A couple from Pietermaritzburg in KwaZulu-Natal were severely assaulted on their farm while their attackers shouted, “Kill the Boer, kill the Farmer”. Four attackers forced their way into the farmhouse of Tim Platt and his wife, Amanda, during the early morning hours of 17 August. The attackers gained entry to the house by breaking down the front door and security gate, as well as a window and burglar bars.
“I shouted ‘just go!’ and he leaned over the door grabbing me … hitting me on the arm with some object then he pulled me so hard while shouting ‘Kill the Boer, kill the Farmer’! I managed to loosen his grip and got away and ran to set the alarm off again but in vain! They were ruthless and persistent – nothing deterred them, not even the alarm nor the fact we were fighting back,” says Amanda.
Amanda was beaten with a bolt cutter and lead pipes, and eventually stabbed with a spear. While her husband was still trying to fight off the attackers, she managed to escape and returned armed to save her husband. Upon her return, the attackers had already fled.
Thanks to the swift response of the local farming community and civilian safety structures, six suspects, including the getaway drivers, were apprehended.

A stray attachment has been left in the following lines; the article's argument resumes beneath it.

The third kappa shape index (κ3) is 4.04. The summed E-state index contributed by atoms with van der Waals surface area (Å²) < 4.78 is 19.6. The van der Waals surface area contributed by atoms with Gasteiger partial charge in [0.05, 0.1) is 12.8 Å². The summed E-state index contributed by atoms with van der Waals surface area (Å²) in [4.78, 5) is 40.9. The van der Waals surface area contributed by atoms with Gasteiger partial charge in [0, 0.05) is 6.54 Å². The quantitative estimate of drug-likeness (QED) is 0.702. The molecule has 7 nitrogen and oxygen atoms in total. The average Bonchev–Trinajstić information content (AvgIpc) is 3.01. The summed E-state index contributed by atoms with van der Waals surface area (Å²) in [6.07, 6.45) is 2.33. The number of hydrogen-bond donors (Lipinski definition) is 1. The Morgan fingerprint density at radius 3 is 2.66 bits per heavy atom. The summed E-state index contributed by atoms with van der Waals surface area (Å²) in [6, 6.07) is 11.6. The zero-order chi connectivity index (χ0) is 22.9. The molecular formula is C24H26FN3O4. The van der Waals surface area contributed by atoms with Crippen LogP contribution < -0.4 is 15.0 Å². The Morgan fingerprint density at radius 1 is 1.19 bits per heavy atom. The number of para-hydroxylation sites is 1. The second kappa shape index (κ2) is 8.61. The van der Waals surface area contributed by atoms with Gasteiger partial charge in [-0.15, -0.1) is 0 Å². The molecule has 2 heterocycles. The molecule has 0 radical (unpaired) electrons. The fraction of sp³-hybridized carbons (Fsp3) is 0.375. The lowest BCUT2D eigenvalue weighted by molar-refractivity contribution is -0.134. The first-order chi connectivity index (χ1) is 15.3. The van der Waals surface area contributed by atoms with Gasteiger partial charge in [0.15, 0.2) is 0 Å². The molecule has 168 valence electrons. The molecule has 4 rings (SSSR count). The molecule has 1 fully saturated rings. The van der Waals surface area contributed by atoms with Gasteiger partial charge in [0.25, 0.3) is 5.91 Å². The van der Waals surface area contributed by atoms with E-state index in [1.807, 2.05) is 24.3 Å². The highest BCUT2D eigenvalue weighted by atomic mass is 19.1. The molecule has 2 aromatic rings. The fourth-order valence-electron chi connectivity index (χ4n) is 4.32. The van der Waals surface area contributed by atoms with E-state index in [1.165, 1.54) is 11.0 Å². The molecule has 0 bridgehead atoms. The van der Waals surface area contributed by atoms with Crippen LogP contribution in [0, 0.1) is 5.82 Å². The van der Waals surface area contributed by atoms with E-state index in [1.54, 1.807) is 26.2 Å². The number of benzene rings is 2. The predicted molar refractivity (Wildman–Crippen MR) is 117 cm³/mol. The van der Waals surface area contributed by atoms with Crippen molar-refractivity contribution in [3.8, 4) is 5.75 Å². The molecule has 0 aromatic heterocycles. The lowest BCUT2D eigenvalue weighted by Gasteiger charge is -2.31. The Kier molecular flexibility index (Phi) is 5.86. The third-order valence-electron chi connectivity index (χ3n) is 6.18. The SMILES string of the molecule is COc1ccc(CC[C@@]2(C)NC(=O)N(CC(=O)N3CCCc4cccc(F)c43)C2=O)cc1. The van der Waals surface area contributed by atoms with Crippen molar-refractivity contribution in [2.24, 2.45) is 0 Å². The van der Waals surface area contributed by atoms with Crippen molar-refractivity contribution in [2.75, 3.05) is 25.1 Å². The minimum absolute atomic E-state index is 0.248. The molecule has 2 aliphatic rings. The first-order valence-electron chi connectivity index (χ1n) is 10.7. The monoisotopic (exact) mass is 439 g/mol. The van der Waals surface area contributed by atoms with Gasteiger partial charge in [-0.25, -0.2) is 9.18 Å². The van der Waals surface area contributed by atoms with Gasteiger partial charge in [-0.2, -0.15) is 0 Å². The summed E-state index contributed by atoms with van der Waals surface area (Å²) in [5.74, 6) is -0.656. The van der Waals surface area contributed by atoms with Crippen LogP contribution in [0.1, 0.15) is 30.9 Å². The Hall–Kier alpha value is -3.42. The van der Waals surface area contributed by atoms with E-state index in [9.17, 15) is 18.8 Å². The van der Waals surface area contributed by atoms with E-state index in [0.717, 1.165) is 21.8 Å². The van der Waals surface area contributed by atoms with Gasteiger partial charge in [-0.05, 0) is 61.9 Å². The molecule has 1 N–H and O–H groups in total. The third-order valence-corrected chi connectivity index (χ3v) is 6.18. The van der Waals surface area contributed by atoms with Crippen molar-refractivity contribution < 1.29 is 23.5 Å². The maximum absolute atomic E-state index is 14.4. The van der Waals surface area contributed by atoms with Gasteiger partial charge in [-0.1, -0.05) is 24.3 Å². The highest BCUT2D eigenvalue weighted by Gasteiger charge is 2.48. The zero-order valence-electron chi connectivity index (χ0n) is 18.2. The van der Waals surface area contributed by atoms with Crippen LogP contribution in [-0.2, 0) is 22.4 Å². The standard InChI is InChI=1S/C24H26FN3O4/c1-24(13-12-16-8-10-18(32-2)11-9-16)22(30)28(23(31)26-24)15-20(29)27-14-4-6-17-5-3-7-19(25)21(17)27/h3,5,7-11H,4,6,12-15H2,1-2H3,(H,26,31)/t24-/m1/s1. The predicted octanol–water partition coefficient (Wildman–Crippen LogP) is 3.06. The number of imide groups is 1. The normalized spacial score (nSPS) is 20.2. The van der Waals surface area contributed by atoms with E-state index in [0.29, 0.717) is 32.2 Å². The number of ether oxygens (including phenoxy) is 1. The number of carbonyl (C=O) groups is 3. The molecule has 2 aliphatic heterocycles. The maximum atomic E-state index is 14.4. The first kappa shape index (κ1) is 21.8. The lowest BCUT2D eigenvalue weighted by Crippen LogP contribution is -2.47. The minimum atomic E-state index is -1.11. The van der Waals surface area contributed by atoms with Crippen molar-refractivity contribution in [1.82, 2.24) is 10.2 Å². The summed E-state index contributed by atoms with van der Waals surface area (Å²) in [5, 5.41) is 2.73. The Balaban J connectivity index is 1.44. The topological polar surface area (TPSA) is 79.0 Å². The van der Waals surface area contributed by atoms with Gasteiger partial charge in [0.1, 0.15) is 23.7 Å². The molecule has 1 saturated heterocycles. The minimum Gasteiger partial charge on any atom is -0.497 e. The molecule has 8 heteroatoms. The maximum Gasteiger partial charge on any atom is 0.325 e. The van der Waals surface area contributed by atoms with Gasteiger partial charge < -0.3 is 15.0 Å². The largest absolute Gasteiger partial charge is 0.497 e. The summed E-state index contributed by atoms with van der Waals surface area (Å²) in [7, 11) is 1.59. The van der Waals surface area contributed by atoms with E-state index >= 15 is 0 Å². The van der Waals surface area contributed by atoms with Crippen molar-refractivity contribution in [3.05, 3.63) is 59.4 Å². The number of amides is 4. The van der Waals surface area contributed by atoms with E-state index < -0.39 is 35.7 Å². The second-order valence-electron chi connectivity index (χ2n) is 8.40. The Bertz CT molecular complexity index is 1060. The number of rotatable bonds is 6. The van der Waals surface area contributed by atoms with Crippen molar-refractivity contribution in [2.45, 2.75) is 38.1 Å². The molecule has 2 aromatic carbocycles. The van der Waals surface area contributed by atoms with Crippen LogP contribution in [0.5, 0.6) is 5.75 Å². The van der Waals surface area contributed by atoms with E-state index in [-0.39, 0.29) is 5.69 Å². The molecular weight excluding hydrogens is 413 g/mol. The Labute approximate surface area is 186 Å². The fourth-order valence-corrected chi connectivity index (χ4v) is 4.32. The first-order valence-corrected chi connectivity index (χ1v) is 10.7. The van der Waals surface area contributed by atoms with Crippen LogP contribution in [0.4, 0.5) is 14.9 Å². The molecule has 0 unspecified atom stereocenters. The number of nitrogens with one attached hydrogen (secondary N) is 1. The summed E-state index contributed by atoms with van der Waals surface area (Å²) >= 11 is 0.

“The chanting of ‘Kill the Boer, kill the Farmer’ is nothing else but the incitement of violence against a minority group. I can only assume that those who try to tell us that the song is just a metaphor, actually support these attacks,” says Jacques Broodryk, AfriForum’s spokesperson for Community Safety.
“AfriForum has 168 neighbourhood- and farm watches countrywide with roughly 11 000 trained volunteers. We will continue to expand these safety networks and continue to train more volunteers to fight back against this scourge of cowardice attacks. I applaud Mrs Platt for her bravery,” concludes Broodryk.
AfriForum will appear in the Supreme Court of Appeal in Bloemfontein on 4 September to appeal the Equality Court’s decision that the “Kill the Boer” chant is not hate speech.
“As the evidence keeps mounting that chants like ‘Kill the Boer’ in fact have horrific real-world effects, it becomes increasingly difficult for those excusing it to not appear apathetic to violent crime victims when they happen to be farmers,” says Ernst Van Zyl, Campaign Officer for Strategy and Content at AfriForum.
Read the original article in Afrikaans on AfriForum